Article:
The European Commission has published proposals aimed at reducing vehicles’ carbon dioxide (CO2) emissions by 2030.
The move is designed to put further pressure on manufacturers to develop more hybrid and electric cars.
The Commission also wants to introduce an incentive scheme to encourage companies to produce more zero and low-emission cars.
Under its plan cars and vans will have to emit 15% less CO2 by 2025 compared with 2021 and 30% less by 2030.
“The proposed 30% reduction target for passenger cars is ambitious and realistic,” the Commission said.
Any changes would not be binding on the UK if it was no longer in the European Union.
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The Commission acknowledged that the technical changes needed to achieve the new targets would mean higher production costs and that would, in the short term, lead to higher vehicle prices.
It calculated that for an average new car registered in 2030, the additional manufacturing costs would be about €1,000 (£883). For an average 2030 van, they would be up to about €900.
“However, these additional costs are significantly lower than the fuel savings from which consumers will benefit over a vehicle’s lifetime,” the Commission said.
The Commission said the incentives for manufacturers to produce more alternative vehicles were designed to boost the EU’s competitiveness in the global car manufacturing market.
“The EU automotive industry risks losing its technological leadership in particular with respect to zero- and low-emission vehicles, with the US, Japan, South Korea and China moving ahead very quickly in this segment,” it said.
It noted that China had recently introduced mandatory zero- and low-emission vehicle quotas for manufacturers from 2019, and that some US states had established a “regulatory instrument to enhance the uptake of zero- and low-emission vehicles”.
Internal Market Commissioner Elżbieta Bieńkowska said the EU’s car industry was “at a turning point”.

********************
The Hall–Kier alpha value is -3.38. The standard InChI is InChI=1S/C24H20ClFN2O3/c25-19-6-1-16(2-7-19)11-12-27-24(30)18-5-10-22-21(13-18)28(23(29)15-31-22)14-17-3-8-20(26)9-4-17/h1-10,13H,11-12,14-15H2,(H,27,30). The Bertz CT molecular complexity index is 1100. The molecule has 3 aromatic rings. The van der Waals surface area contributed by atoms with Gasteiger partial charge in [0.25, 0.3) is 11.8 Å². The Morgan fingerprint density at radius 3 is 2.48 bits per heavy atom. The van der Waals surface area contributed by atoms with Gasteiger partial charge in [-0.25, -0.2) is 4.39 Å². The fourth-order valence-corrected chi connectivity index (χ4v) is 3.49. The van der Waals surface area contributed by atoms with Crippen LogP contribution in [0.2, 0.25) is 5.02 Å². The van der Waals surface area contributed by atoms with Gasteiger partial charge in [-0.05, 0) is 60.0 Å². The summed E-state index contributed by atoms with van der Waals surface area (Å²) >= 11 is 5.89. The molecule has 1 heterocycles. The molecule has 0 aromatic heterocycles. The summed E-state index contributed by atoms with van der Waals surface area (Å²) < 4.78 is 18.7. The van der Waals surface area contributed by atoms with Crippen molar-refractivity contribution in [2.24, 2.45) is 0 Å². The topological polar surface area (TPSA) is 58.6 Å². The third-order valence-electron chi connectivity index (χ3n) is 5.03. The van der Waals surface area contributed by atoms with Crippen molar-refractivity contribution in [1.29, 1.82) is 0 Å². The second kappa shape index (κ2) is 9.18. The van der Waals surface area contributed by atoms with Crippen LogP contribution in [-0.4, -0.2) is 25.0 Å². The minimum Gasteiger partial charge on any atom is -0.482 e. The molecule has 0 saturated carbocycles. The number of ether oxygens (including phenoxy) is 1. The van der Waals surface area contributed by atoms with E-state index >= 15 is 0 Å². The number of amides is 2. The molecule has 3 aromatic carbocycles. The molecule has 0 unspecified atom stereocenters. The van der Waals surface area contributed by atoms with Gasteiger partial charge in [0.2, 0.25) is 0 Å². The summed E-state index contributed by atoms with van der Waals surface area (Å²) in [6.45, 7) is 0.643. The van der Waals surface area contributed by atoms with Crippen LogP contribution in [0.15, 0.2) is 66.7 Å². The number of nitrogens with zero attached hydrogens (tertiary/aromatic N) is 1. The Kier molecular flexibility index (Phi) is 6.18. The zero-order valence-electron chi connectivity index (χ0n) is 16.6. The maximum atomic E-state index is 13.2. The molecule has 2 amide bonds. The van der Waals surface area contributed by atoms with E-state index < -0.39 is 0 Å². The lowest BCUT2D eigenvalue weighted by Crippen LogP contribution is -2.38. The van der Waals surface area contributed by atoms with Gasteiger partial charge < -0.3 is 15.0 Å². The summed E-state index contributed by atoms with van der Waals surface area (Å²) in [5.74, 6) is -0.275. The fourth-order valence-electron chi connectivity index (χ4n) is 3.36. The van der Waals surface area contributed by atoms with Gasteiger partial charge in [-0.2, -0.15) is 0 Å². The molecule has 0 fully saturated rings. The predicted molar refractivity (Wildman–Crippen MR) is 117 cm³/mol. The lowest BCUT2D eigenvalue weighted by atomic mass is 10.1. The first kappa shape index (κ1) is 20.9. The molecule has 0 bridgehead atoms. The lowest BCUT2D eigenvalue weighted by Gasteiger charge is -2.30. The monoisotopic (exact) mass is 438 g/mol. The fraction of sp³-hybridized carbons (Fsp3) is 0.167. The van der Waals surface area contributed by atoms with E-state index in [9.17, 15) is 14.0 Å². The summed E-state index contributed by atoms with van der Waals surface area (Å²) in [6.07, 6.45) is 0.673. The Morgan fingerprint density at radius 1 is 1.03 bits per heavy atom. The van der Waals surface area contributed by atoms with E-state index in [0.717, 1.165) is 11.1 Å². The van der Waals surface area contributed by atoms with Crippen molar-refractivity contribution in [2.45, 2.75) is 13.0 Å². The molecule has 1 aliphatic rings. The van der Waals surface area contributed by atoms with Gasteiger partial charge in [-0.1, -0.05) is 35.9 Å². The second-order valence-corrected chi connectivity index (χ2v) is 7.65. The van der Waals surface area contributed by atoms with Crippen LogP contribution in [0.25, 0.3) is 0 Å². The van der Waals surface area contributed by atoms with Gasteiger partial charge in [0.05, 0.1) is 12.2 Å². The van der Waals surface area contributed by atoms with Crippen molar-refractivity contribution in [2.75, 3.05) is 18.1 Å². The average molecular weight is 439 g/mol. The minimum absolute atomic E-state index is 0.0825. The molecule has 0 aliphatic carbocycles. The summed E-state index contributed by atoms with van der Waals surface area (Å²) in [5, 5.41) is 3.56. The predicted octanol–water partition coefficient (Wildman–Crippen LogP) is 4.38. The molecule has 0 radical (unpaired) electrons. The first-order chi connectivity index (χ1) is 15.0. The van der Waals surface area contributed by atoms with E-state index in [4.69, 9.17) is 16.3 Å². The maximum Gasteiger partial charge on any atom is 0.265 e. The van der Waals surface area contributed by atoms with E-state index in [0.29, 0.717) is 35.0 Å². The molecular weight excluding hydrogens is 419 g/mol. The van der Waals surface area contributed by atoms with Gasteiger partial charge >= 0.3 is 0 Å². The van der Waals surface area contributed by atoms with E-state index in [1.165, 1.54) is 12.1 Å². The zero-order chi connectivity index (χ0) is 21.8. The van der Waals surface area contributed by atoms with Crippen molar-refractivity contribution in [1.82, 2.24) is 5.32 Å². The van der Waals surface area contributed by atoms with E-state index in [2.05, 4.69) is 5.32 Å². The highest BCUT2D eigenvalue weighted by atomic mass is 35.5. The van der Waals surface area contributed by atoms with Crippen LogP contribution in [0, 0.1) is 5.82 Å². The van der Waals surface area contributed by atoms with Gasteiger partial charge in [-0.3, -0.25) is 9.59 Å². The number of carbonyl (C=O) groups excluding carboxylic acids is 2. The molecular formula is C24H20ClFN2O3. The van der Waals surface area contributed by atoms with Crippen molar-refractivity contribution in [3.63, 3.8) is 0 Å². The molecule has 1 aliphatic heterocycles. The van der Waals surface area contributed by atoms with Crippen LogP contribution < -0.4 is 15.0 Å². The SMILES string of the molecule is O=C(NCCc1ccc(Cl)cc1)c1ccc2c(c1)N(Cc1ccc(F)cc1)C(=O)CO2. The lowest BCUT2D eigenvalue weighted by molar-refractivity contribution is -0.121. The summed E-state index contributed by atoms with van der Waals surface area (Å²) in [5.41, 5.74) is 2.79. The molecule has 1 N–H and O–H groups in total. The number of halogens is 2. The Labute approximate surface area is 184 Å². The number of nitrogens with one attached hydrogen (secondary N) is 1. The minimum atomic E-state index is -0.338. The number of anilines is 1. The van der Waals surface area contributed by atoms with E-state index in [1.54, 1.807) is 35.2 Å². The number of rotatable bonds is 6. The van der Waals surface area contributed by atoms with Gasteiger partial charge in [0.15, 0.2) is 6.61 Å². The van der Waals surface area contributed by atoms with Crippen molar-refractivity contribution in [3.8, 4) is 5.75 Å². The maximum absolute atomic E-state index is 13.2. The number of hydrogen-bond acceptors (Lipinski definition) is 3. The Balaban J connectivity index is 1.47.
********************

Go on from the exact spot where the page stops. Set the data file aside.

“To maintain its global leadership, and for the sake of our environment and public health, the car industry needs to invest in new and clean technologies,” she added.
The proposals would also see the Commission making up to €800m available to go towards improving charging infrastructure and €200m for battery development.
EU governments and the European Parliament will need to agree to the Commission’s proposals.
Analysis: Theo Leggett, business correspondent
Environmental campaigners and consumer advocates seem pretty unimpressed by the Commission’s proposals – even though the proposed limits on CO2 emissions are considerably lower than what we have today.
That’s partly because the proposals don’t include minimum quotas for the production of zero and low emission vehicles – hybrids, electric cars and hydrogen vehicles.
There will be incentives for manufacturers to meet specific targets, but no penalties if they fail.
If Brussels gossip is to be believed, the proposal was watered down due to high level lobbying from Germany’s car industry association, the VDA – which found sympathy in high places, particularly among German officials.
So is the Commission’s plan worthwhile? Well, the industry is currently working towards an earlier stage of CO2 emissions targets, due to come into force in 2021.
When adopted, these were also derided as being too weak.
Nevertheless, they have been widely credited with encouraging major carmakers to develop a range of new electric and hybrid models.
And if carmakers are building them, then they will want us to buy them.
Sales of electric vehicles and hybrids in Europe are already increasing rapidly.
The chances are the proposals, if adopted, will only accelerate that process, but perhaps not as quickly as some might have hoped.